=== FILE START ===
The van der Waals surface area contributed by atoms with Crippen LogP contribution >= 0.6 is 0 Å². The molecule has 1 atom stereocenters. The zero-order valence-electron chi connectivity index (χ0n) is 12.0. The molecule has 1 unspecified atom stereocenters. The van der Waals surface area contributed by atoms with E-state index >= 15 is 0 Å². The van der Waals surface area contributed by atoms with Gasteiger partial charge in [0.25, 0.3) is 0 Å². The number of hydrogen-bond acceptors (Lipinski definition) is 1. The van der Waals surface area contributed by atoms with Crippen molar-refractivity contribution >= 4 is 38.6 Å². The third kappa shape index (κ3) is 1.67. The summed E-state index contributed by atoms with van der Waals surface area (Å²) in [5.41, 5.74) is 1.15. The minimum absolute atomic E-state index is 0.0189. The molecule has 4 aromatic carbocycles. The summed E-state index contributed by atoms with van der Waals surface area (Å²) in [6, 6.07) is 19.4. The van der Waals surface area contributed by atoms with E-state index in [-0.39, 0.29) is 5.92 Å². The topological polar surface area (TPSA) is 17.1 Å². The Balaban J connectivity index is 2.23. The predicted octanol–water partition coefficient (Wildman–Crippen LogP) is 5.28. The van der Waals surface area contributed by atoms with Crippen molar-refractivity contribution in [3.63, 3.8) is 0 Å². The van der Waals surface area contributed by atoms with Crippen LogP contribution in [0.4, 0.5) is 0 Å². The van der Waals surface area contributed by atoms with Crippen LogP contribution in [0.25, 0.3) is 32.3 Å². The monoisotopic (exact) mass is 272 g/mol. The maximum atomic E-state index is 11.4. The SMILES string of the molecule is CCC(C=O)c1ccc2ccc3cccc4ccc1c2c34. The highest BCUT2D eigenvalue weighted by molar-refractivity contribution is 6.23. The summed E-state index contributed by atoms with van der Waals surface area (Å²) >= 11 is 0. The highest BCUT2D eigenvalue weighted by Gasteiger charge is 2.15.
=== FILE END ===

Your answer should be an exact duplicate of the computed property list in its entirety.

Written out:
The van der Waals surface area contributed by atoms with Crippen LogP contribution >= 0.6 is 0 Å². The molecule has 1 atom stereocenters. The zero-order valence-electron chi connectivity index (χ0n) is 12.0. The molecule has 1 unspecified atom stereocenters. The van der Waals surface area contributed by atoms with E-state index >= 15 is 0 Å². The van der Waals surface area contributed by atoms with Gasteiger partial charge in [0.25, 0.3) is 0 Å². The number of hydrogen-bond acceptors (Lipinski definition) is 1. The van der Waals surface area contributed by atoms with Crippen molar-refractivity contribution >= 4 is 38.6 Å². The third kappa shape index (κ3) is 1.67. The summed E-state index contributed by atoms with van der Waals surface area (Å²) in [5.41, 5.74) is 1.15. The minimum absolute atomic E-state index is 0.0189. The molecule has 4 aromatic carbocycles. The summed E-state index contributed by atoms with van der Waals surface area (Å²) in [6, 6.07) is 19.4. The van der Waals surface area contributed by atoms with E-state index in [-0.39, 0.29) is 5.92 Å². The topological polar surface area (TPSA) is 17.1 Å². The Balaban J connectivity index is 2.23. The predicted octanol–water partition coefficient (Wildman–Crippen LogP) is 5.28. The van der Waals surface area contributed by atoms with Crippen molar-refractivity contribution in [3.63, 3.8) is 0 Å². The van der Waals surface area contributed by atoms with Crippen LogP contribution in [0.4, 0.5) is 0 Å². The van der Waals surface area contributed by atoms with Crippen LogP contribution in [0.25, 0.3) is 32.3 Å². The monoisotopic (exact) mass is 272 g/mol. The maximum atomic E-state index is 11.4. The SMILES string of the molecule is CCC(C=O)c1ccc2ccc3cccc4ccc1c2c34. The highest BCUT2D eigenvalue weighted by molar-refractivity contribution is 6.23. The summed E-state index contributed by atoms with van der Waals surface area (Å²) >= 11 is 0. The highest BCUT2D eigenvalue weighted by Gasteiger charge is 2.15.